Cyprus and India will have a new double taxation avoidance agreement signed by September the latest, an insider in Nicosia told The Cyprus Daily on Thursday.
He dismissed reports in The Indian Express newspaper saying that Cyprus would be off the blacklist only when it agrees for a complete revamp of the double tax avoidance agreement (DTAA).
And that it is unlikely Nicosia will get off the list any time soon despite its repeated demands.
The insider said: “All requested information was sent to New Delhi by end of March, but they got into a pre-election campaign and the issue was stalled.”
He added: “Now that there is a new government in India and it is very pro-business oriented too we expect the matter to close by September the latest…The newly-drafted agreement has been sent to Cabinet for approval,” he added.
The insider also said that once Cabinet approval is granted, political intervention will be the next step to solving a ‘prolonged and unnecessary’ problem.
“Cyprus and India are traditional friends and this issue with the DTAA was only caused because of bad communication, it could have been avoided. It only affects negatively the best interests of Cyprus’ economy,” said the insider. Cyprus was blacklisted by India back in November with New Delhi accusing Nicosia of not providing information on tax evaders. The development became important in the wake of foreign investment coming from Cyprus.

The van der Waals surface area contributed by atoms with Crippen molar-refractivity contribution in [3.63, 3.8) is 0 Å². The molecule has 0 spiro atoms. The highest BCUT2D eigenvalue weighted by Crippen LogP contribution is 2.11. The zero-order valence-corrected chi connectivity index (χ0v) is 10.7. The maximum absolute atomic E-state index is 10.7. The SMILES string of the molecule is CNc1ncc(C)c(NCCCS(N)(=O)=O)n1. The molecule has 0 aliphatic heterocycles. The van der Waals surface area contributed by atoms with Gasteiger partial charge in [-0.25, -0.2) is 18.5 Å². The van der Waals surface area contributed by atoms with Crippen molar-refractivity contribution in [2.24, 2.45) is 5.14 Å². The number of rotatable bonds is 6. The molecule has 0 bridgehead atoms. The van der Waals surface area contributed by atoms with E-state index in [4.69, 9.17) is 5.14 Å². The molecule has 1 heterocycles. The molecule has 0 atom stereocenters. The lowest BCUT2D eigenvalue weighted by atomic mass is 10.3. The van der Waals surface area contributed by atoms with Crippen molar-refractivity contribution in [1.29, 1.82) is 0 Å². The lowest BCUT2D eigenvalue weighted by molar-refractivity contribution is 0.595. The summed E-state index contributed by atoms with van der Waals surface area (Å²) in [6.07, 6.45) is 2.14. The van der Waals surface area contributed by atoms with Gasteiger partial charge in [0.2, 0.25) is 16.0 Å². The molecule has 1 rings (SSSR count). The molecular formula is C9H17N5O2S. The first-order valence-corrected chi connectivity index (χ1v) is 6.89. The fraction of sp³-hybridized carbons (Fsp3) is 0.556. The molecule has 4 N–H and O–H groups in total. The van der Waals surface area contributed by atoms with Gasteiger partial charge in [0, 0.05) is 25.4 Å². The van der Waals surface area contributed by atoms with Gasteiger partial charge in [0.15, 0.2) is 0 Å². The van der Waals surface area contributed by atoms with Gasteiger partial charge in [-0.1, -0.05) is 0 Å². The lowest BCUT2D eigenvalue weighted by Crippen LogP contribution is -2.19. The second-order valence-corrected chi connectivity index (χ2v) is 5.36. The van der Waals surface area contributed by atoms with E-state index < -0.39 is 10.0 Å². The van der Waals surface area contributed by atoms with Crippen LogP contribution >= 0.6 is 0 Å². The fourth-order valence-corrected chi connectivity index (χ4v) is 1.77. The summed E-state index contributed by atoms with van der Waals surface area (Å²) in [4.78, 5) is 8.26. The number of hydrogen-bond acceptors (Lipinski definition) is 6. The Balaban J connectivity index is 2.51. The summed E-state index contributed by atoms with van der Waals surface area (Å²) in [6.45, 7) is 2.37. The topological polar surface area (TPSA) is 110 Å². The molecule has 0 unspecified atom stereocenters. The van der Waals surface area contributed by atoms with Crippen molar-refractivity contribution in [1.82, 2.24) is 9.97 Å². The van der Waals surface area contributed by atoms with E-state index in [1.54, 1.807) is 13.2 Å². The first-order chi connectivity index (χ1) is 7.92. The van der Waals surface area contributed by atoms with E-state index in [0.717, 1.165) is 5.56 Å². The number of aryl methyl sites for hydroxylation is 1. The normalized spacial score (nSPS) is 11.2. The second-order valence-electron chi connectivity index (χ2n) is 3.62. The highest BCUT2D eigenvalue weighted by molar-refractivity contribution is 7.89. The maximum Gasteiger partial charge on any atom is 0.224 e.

According to India’s department of industrial policy and promotion, Cyprus is the seventh largest source of foreign direct investment in India, pumping in $557 million in February while $7.44 billion came in between April 2000 and March 2014.
With Cyprus being an EU member, from the global investment point of view, Indian companies can easily invest in central and eastern European countries or regions with which India does not maintain a treaty.
Cyprus, which signed a DTAA with India in 1994, was declared a ‘notified jurisdiction area’ under Section 94A of the Income-Tax Act.
This essentially meant enhanced reporting requirement for Indian entities transacting with entities situated in Cyprus while resulting in more tax outgo for them.
While payment made to a Cyprus-based person would be eligible for withholding tax of 30%, Indian taxpayers can’t claim deductions on transactions with entities based in Cyprus.